There are many other members of the Pettus family buried here along with several other family names. I have not pieced it all together yet, so we don’t know if they are all related or if the Pettus family was just nice enough to let their neighbors be buried there, too.
After a little more research, I found Walter Hamilton Pettus and Sarah E. Pettus who were buried there, but were not listed on the cemetery records. When I looked up their death certificates, their place of burial simply said, “Our Home place” for Sarah and “On Family Farm” for Walter.
I found their obituaries in the old newspapers and confirmed they were buried at the Pettus Cemetery.
The Richmond Missourian had this report on Aug 14, 1930: “W.H. Pettus, 95, a native of Ray County, passed away at his home near Orrick at 11:15 last night after a long illness. He was born May 18, 1835 at the Pettus homestead near Elkhorn, the son of Joseph and Mary Hamilton Pettus. The father a native of Virginia, entered the tract of 440 acres in 1833. W.H. Pettus’ early life was spent on the farm, and he continued his agriculture pursuit throughout his life. He was united in marriage with Sally Vaughn of Ray County in 1867. One child born to their union, died at the age of eight months. Mr. Pettus is survived by a brother, Marion Pettus of Richmond, and a sister, Mrs. W.N. Meredith of Nashville, Tenn. He was a member of the Richmond lodge No. 57, A.F.& A.M. and was active in the lodge earlier in life. Funeral services will be held Friday afternoon at 2:30 o’clock from the home north east of Orrick. Burial will be in the Pettis family Cemetery.”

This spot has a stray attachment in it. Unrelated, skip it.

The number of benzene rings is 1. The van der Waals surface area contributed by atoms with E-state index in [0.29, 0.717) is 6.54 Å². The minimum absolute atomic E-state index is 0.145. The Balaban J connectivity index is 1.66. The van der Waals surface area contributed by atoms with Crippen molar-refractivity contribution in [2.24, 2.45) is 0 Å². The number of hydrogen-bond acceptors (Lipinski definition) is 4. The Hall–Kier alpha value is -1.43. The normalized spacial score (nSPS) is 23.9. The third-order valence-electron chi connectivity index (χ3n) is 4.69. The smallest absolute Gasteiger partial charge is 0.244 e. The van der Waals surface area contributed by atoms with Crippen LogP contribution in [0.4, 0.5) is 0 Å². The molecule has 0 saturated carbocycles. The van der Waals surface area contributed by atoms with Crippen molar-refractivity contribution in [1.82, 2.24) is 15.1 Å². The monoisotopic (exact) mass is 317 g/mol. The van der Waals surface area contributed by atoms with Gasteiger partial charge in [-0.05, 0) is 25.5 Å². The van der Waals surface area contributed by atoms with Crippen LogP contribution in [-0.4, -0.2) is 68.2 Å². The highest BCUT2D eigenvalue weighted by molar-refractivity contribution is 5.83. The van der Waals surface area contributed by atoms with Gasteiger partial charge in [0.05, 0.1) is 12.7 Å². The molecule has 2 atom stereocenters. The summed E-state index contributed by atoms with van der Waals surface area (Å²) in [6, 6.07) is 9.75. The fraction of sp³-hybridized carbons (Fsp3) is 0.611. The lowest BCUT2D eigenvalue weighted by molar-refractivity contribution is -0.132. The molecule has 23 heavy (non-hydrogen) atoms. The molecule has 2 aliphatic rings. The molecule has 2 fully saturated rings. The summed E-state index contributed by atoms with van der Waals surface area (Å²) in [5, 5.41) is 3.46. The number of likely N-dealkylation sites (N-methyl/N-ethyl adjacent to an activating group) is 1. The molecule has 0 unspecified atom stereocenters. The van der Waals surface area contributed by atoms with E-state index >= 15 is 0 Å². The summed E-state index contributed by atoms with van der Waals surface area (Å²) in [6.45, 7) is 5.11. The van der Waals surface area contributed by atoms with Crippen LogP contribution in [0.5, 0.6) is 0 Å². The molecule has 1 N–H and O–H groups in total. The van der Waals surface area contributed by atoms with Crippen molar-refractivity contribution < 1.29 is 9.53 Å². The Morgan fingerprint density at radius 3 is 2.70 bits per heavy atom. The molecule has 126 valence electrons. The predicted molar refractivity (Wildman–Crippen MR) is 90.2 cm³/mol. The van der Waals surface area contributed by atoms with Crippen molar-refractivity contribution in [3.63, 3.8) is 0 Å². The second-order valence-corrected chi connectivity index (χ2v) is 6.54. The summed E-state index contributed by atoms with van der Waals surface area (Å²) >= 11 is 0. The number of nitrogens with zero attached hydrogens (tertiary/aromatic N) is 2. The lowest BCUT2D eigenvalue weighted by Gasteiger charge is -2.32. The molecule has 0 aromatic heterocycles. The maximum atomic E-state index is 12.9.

His wife Sally was not as lucky with her obituary. On Dec. 23, 1926, the column “News From Orrick” only gave a short story about her. “Two pioneers of Southwest Ray County passed away Sunday and Monday morning. Andy Dunbar and Mrs. Walt Pettus. Mrs. Pettus had been very low for a few weeks. She owned property in Orrick but resided on the farm north east of Orrick.”
There is a Pettus Parlor at the Ray County Museum that has furniture donated by the Pettus family. You will also find a picture of their family farmhouse and a story about it. Now that I have finally visited the Pettus Cemetery, I am going to add a story about it to the Pettus Parlor for future generations to read.
This adventure reminded me once again that you always treasure the things you work the hardest for. This trip would not have been as much fun if we had been able to just drive over anytime to visit our ancestors buried in the Pettus Cemetery.
You can write Linda at firstname.lastname@example.org or see her in person during business hours Wednesday through Saturday at Ray County Historical Museum.